Traditions honored at Elgin firefighter memorial
Firefighters representing several area departments honored their fallen comrades Saturday at the Elgin Area Firefighter Memorial Service at the Elgin Fire Barn #5 Museum.
ELENA FERRARIN | Staff Photographer
Growing up with a firefighter dad, Amy Loukota of Huntley always felt the brotherhood of firefighters was a big part of her life.
Since the death of her father, West Dundee Fire Department Lt. Tom Lutzow, two years ago, Loukota has felt even more intensely the significance of that, she said.
She and her two children Andrew, 10, and Jackson, 5, and her mother Carol Lutzow, were among about 50 area residents who attended the Elgin Area Firefighter Memorial Service Saturday at the Elgin Fire Barn No. 5 Museum.
"I come every year. It really feels like they have become our family," she said.
Representatives of about a dozen local fire departments attended the ceremony, held under skies that threatened rain but produced just a few drops. Elgin Mayor David Kaptain, state Rep. Keith Farnham and Mary Camacho, chairwoman of the Elgin Fire and Police Commission also were in attendance.
The ceremony honored firefighters throughout Illinois who died in the line of duty: firefighter Daniel C. Dare of the Avon Fire Protection District; firefighter Corey R. Shaw of the Du Quoin Fire Department; Lt. Patrick Hannon of the Chicago Fire Department; Assistant Chief Michael Lehnen of the Bethalto Volunteer Fire Department; firefighter Theodore Arthur Myhre of the Bishop Hill Fire Department; and District Chief Kevin McIntyre of the Rockford Fire Department.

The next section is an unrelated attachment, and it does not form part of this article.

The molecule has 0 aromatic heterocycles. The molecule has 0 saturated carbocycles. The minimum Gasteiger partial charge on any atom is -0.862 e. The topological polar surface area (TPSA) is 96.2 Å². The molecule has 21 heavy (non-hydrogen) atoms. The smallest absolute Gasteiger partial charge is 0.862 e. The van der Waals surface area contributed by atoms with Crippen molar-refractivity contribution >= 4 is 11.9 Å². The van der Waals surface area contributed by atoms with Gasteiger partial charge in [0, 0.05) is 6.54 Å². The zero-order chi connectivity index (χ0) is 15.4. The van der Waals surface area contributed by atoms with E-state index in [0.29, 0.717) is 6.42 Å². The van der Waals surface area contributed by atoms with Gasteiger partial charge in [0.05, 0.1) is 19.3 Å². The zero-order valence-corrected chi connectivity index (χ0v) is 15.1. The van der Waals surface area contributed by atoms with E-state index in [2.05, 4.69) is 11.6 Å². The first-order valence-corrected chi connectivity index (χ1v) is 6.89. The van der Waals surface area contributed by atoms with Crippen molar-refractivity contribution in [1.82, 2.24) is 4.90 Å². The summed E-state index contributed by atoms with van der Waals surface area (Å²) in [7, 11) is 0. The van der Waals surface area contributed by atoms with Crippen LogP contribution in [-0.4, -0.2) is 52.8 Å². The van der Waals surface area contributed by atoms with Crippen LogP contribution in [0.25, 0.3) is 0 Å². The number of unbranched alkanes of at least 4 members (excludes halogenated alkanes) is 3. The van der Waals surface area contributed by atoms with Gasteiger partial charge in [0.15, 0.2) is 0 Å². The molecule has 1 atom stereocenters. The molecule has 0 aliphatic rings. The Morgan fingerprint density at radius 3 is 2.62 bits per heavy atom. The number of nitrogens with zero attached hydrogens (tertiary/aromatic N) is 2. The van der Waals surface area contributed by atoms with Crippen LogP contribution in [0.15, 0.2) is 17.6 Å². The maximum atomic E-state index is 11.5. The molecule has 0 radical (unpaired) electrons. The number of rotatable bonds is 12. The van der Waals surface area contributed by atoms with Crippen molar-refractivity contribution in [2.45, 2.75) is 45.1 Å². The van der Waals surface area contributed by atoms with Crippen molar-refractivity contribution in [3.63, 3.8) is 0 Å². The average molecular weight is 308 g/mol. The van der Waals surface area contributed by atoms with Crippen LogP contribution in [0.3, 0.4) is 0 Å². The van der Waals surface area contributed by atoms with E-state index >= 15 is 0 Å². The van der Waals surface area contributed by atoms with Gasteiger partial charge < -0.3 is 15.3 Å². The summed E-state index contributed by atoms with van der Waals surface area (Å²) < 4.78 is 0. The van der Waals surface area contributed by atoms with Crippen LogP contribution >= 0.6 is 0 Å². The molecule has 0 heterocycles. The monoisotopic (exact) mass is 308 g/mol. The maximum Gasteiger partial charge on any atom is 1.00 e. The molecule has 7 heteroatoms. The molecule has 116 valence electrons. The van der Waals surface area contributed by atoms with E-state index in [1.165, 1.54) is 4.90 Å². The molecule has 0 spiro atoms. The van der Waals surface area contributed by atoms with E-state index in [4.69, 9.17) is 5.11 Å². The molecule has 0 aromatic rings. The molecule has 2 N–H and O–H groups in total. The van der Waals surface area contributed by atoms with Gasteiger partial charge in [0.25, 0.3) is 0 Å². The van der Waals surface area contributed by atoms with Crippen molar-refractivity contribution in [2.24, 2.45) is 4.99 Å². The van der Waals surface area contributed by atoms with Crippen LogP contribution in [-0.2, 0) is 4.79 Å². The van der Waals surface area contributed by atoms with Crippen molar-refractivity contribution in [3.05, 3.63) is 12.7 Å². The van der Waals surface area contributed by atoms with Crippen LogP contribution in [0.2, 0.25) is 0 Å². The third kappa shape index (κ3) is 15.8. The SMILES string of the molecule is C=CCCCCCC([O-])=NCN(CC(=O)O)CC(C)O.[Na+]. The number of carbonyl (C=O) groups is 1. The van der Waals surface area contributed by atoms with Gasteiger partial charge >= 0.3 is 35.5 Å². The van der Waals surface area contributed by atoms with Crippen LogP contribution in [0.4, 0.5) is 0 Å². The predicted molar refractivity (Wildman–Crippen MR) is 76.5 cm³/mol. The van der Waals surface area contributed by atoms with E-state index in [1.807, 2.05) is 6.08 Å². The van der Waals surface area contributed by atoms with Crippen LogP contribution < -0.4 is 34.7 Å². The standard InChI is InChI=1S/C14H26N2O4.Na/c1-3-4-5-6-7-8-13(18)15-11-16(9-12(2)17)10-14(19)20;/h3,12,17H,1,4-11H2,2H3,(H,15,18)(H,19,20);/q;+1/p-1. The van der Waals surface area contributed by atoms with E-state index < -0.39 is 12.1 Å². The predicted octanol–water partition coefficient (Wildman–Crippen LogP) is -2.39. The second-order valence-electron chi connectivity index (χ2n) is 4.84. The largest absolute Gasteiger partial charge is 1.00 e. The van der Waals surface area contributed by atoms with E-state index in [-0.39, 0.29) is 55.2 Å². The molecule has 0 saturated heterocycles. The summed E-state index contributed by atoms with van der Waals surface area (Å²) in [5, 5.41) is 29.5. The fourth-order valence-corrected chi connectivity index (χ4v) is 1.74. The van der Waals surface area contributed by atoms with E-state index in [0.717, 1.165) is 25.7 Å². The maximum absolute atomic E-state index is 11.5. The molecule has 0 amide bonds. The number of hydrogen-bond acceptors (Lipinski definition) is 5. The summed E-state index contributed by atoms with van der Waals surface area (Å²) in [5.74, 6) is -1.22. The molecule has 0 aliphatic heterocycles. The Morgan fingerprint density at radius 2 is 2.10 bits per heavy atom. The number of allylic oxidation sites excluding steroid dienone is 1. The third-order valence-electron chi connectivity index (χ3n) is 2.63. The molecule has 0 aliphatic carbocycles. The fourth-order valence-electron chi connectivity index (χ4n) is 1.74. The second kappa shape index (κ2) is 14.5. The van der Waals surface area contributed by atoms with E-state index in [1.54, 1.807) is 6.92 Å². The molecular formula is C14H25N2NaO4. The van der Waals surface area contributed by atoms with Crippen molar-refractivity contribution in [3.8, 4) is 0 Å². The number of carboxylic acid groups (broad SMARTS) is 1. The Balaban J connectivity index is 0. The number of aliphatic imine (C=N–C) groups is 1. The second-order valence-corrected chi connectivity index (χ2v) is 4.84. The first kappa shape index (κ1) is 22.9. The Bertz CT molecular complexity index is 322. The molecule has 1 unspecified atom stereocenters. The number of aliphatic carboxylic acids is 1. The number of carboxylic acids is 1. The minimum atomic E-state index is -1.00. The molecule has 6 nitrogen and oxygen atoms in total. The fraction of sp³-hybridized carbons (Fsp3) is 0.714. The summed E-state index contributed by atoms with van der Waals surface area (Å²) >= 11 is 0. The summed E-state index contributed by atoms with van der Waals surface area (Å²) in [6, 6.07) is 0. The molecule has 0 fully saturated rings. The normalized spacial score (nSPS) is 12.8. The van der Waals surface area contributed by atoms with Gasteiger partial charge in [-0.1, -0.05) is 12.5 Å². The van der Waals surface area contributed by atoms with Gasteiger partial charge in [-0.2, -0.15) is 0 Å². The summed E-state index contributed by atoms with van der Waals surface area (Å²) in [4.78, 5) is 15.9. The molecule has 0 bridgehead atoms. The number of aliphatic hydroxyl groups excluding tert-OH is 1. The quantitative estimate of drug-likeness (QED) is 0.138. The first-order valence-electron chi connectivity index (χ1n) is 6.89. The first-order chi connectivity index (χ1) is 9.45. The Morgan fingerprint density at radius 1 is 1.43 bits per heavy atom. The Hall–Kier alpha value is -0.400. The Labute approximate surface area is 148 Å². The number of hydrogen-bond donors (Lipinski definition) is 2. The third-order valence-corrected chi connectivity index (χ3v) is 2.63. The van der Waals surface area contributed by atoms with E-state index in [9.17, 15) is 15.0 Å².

Also honored were three local firefighters who died in the past year. Two were retirees, Herman "Red" Naatz Jr., assistant fire chief for the Algonquin-Lake in the Hills Fire Protection District, and Capt. Al Vogt of the Elgin Fire Department. Capt. John "Winky" Winkelman of the Huntley Fire Department died April 12 in a motorcycle accident on his way home from a district communications committee meeting.
Winkelman's widow, Lynn, who was accompanied by her children and stepchildren, couldn't hold back tears behind large, dark sunglasses. "The ceremony was lovely. It was sad," she said. "It keeps getting harder. Things are sinking in now."
Despite the ever-changing nature of firefighting, what with new technologies, materials and procedures, firefighters always can rely on the constant of their traditions, said Huntley Fire Chief James Saletta, who gave the ceremony's memorial message.
Traditions "are a statement of our core values of respect, dedication and service to others," Saletta said. "They define who we were, and who we are."
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